Tuesday, April 10, 2012
All Quiet on the Western Front (1979)
A powerful war novel makes a so-so television movie.
The big screen version of All Quiet on the Western Front attracted plenty of attention when it was released in 1930.
The drama about German soldiers experiencing the horrors of trench warfare during the First World War earned Academy Awards for best picture and director (Lewis Milestone).
A television effort followed nearly 50 years later under the hand of Delbert Mann (Marty, That Touch of Mink). Is there some symbolism at work when one of the first images is of a shell hitting a church? Some may wonder if God forgot about so many doomed men in the trenches.
You'd be hard-pressed to find much German talent in this 130-minute film. America, England and even Czechoslovakia, where the movie was shot, are all represented in the film's cast. Germany, not so much.
Mann reunites with Marty star Ernest Borgnine at Katczinksy, the veteran soldier who takes Paul Baumer (Richard Thomas) and several of his classmates under his wing when they first arrive in No Man's Land.
Kat, as he's called, advises his new comrades to forget what they've learned during basic training. He offers life-saving advice on why a shovel is a more effective killing tool than a bayonet.
Thomas was familiar to American audiences from the television family drama, The Waltons. His comrades are mostly English actors such as Matthew Evans (Muller), Dominic Jephcott (Leer) and Mark Drewry (Tjaden). Few gained much attention in North America, although Ewan Stewart (Detering) was 1st Officer Murdoch in James Cameron's Titanic.
Baumer is a soft-spoken teenager who enjoys sketching animals. His teacher, Kantorek (Donald Pleasence), calls him a dreamer. Kantorek is very big on encouraging his students to fight for the Fatherland.
"You are our iron youth," he tells his charges on the last day of class before graduation.
"The time for duty has begun."
Twenty members of Baumer's class enrol in the army. One by one they are killed in action, suffer serious wounds or go missing.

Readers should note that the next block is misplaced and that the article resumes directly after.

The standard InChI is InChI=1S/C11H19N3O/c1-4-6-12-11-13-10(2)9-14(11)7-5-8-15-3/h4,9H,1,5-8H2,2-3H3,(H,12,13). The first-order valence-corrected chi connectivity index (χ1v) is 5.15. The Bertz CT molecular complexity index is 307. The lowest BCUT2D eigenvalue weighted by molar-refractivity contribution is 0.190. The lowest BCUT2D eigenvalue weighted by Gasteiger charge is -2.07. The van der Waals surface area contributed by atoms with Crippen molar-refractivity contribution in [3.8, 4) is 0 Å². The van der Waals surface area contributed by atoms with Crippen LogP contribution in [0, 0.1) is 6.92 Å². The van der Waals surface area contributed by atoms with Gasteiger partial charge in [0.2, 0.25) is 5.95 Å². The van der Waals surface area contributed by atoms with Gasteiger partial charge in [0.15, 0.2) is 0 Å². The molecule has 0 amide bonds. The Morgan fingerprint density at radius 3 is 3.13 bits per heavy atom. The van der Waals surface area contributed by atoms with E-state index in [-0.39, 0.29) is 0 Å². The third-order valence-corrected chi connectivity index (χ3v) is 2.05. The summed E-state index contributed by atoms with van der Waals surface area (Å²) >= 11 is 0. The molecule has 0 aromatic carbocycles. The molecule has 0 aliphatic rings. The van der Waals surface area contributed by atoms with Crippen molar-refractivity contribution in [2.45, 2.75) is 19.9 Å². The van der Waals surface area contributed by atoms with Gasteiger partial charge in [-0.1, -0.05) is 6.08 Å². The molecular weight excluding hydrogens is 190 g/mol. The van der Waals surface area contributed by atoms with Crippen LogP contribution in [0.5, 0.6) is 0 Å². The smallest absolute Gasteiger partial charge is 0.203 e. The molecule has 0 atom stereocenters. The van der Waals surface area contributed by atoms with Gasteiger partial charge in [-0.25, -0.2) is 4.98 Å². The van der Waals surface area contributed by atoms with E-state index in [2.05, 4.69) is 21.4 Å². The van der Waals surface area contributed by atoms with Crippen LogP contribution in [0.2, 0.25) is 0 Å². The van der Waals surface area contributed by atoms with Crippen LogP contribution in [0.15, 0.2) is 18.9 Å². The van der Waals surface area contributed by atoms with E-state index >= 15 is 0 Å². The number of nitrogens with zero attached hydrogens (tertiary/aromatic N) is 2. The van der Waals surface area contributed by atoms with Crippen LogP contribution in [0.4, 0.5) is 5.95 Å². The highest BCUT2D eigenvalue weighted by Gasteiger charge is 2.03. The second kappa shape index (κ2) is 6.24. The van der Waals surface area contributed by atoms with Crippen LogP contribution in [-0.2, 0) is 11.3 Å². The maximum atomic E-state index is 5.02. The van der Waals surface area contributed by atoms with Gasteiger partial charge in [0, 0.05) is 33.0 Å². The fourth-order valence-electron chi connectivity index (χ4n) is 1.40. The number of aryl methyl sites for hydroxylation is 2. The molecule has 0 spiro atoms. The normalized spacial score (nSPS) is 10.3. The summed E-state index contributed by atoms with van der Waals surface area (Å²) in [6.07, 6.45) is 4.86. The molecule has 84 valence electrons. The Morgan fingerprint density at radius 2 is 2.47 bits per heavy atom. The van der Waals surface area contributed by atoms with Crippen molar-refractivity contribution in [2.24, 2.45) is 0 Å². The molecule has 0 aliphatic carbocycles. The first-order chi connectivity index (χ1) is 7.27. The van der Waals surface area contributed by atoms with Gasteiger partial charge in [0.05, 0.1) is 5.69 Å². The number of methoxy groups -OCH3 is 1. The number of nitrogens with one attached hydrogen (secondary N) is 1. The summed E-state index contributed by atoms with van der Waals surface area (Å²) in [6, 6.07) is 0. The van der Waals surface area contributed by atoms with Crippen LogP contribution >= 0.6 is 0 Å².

Baumer experiences hell at war and at home. He struggles with seeing his friends die, then having to put up with his eager father (Michael Sheard) eager to trot him around town in his uniform to show him off when he's on leave. A friend's mother wants the grisly details of her son's death and questions why Paul is still alive when her child is dead.
The movie is fairly faithful to German author Erich Maria Remarque's must read book. This movie lover is a huge fan of Remarque's work. Some scenes in this film just don't ring true, or could have benefitted from the additional detail Remarque includes in his work.
Yet other scenes, where Paul meets his dead friend's mother, and when he writes a letter to his own mother (Patricia Neal) describing how war has changed him, are incredibly powerful.
The violence depicted in the first 30 minutes of Stephen Spielberg's Saving Private Ryan is overwhelming. Eager to fight? Watch that film. Will another filmmaker bring All Quiet on the Wester Front to the screen in the 21st century complete with graphic depictions of trench warfare?
Mimi Leder (Pay It Forward) is tagged to direct a new film version of this book, Internet Movie Database reports.
Hints of that brutality are included in this film. Bodies fly through the air during shelling. Cries of pain are heard. A severed hand hangs from barbed wire.
Men still fight and die. Paul's friends planned to become ministers, lawyers and foresters. Two survive. All Quiet dares to suggest the enemy's humanity and war's ability to grind up countless lives.
FUN FACTS: Michael Sheard played Admiral Ozzel in The Empire Strikes Back.
Matthew Evans only has two acting credits. Directing television shows is his forte.
This isn't a fun fact. Mark Drewry, who appeared as Tjaden, died in 2004 at age 49. He died of injuries he suffered in a collision when he was riding a bike.
Ian Holm, Bilbo in The Lord of the Rings: The Fellowship of the Ring, was the recruits' nemesis, Himmelstoss.
Donald Pleasence was Blythe 'The Forger' in another great war film, The Great Escape.
Reel Popcorn Junkie is a reporter with a newspaper in the province of Ontario in Canada. He began writing film reviews when he was a student at Brock University in St. Catharines, Ont. Reel Popcorn Junkie continues to write entertainment copy for a daily newspaper, but not film reviews. Reel Popcorn Junkie always orders a regular popcorn, with no butter, when he attends the cinema.